I'm working through LMU's Introduction to Mathematical Philosophy on Coursera at the moment. I stumbled across something that confused me (specifically, the claim that has fewer elements than

defines a total order), so I'm using this blog post as a medium in which to work through it methodically enough to explain it to someone else.

**(Warning: maths below the fold.)**

Some boring technical definitions of function properties:

**Definition (injectivity):** we say \(f \in (X \rightarrow Y)\) is *injective* iff no two elements map to the same result, i.e. \(\forall x_0, x_1 \in X: f(x_0) = f(x_1) \Leftrightarrow x_0 = x_1\).

**Definition (surjectivity):** we say \(f \in (X \rightarrow Y)\) is *surjective* iff the preimage of \(Y\) in \(f\) is \(X\), i.e. \(\forall y \in Y: \exists x \in X: f(x)=y\).

**Definition (bijectivity):** we say \(f \in (X \rightarrow Y)\) is *bijective* (or one-to-one

) iff it is injective and surjective.

Some boring technical definitions of relations on sets:

**Definition:** the sets \(X\) and \(Y\) have equal size (\(X =_\Sigma Y\)

) iff there exists a bijection (one-to-one function) between them.

**Example:**\(\{0,1,2,3,\cdots\} =_\Sigma \{0,2,4,6,\cdots\}\), with one possible bijection being \(\lambda x \cdot 2x\).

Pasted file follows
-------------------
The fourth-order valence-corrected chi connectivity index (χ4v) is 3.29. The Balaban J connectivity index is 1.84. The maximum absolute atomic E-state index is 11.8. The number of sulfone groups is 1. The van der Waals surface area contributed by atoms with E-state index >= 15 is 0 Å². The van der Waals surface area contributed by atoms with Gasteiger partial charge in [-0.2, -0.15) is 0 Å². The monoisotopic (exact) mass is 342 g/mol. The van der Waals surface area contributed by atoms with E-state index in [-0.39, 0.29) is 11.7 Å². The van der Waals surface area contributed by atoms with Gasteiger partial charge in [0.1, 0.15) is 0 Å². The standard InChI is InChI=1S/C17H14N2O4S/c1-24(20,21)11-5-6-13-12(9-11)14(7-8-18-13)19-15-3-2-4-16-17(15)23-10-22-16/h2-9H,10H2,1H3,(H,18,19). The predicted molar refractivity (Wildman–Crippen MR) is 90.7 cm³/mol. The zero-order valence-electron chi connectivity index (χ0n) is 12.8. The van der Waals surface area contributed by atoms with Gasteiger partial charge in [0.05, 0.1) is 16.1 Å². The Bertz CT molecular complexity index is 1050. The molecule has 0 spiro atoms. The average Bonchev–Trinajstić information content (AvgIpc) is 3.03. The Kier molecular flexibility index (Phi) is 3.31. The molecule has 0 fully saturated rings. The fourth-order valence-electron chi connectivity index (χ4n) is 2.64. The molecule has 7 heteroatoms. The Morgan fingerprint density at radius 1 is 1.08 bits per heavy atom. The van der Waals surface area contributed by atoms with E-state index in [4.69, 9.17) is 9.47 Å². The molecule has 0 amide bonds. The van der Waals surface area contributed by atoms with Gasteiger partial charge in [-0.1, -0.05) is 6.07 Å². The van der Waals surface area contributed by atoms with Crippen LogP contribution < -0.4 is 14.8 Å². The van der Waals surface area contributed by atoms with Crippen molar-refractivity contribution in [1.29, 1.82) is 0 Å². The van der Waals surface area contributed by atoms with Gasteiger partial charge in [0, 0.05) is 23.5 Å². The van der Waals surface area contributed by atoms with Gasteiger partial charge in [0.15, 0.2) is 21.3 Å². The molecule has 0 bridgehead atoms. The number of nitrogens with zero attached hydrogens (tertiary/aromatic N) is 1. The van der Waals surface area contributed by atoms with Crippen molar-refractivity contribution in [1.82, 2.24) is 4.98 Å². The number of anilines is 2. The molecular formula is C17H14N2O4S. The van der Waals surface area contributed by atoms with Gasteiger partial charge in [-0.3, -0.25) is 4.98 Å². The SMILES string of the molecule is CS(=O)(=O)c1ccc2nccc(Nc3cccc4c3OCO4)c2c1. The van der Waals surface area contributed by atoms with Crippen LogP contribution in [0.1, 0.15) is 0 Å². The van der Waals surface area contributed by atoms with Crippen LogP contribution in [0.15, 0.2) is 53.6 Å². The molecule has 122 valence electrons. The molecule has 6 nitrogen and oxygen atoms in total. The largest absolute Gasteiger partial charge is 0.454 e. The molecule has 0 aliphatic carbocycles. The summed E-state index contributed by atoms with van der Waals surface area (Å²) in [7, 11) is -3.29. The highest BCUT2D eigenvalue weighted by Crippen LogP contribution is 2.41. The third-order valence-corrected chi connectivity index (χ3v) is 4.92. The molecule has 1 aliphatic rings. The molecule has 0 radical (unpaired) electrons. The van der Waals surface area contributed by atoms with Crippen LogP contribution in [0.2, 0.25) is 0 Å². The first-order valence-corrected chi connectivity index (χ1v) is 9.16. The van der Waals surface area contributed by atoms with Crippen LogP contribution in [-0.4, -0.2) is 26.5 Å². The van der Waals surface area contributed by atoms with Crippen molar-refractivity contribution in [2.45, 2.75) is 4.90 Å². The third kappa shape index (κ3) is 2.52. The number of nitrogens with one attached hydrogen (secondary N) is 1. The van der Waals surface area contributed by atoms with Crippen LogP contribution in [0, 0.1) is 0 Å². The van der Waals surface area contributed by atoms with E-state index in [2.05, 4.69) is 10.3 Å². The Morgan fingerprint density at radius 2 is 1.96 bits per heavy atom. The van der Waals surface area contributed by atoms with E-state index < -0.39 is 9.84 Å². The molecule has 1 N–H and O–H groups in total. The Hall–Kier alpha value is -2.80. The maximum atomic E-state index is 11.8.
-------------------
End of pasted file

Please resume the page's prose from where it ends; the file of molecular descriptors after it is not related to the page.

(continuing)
**Example:**\(\mathbb{N} \neq_\Sigma \mathbb{R}\), due to Cantor's classic proof.

**Definition:** \(X\) is no larger than

\(Y\) (\(X \leq_\Sigma Y\)

) iff \(X =_\Sigma Y' \subset Y\).

**Definition:** \(X\) is smaller than

\(Y\) (\(X <_\Sigma Y\)

) iff \(X \leq_\Sigma Y \land X \neq_\Sigma Y\).

**Example:**\(\mathbb{N} <_\Sigma \mathbb{R}\). We already have non-equality; we also have \(\mathbb{N} \leq_\Sigma \mathbb{R}\) due to \(\mathbb{N} =_\Sigma \mathbb{N} \subset \mathbb{R}\).

At this point, the lecturer continued with, And so this is a total order!

. My immediate reaction to this was Okay!

, followed half a minute later by Wait... we're talking about an ordering which implies some very non-intuitive things I don't really understand, like all the transfinite ordinals. Maybe I should double check this makes sense.

Transitivity and reflexivity of \(\leq_\Sigma\) are obvious. It seems that we can break down the hard part

of the proof that \(\leq_\Sigma\) is a total order into two parts:

**Conjecture 1 (totality):** for all sets \(X\) and \(Y\), at least one of \(X \leq_\Sigma Y\) **or** \(Y \leq_\Sigma X\).

**Conjecture 2 (antisymmetry):** for all sets \(X\) and \(Y\), if \(X \leq_\Sigma Y\) and \(Y \leq_\Sigma X\), then \(X =_\Sigma Y\).

Let's plow right in:

**Proof of Conjecture 1:** Assume \(\lnot(Y \leq_\Sigma X)\). It suffices to show that there exists some injective function from \(X\) to \(Y\).

By our initial assumption, there are no injective functions from \(Y\) to \(X\). Thus we can invoke Zorn's lemma (over the set of \(X \rightarrow Y\) functions, and the repeated operation

of find some \(f(x_0) = f(x_1)\), and redefine \(f(x_0)\) to some value not in the image of \(f\)

). The resulting function can't be surjective (otherwise its inverses

would be injective functions from \(Y\) to \(X\), a contradiction); hence it must be injective.

The second half took me *far* longer than it should have (the better part of a day):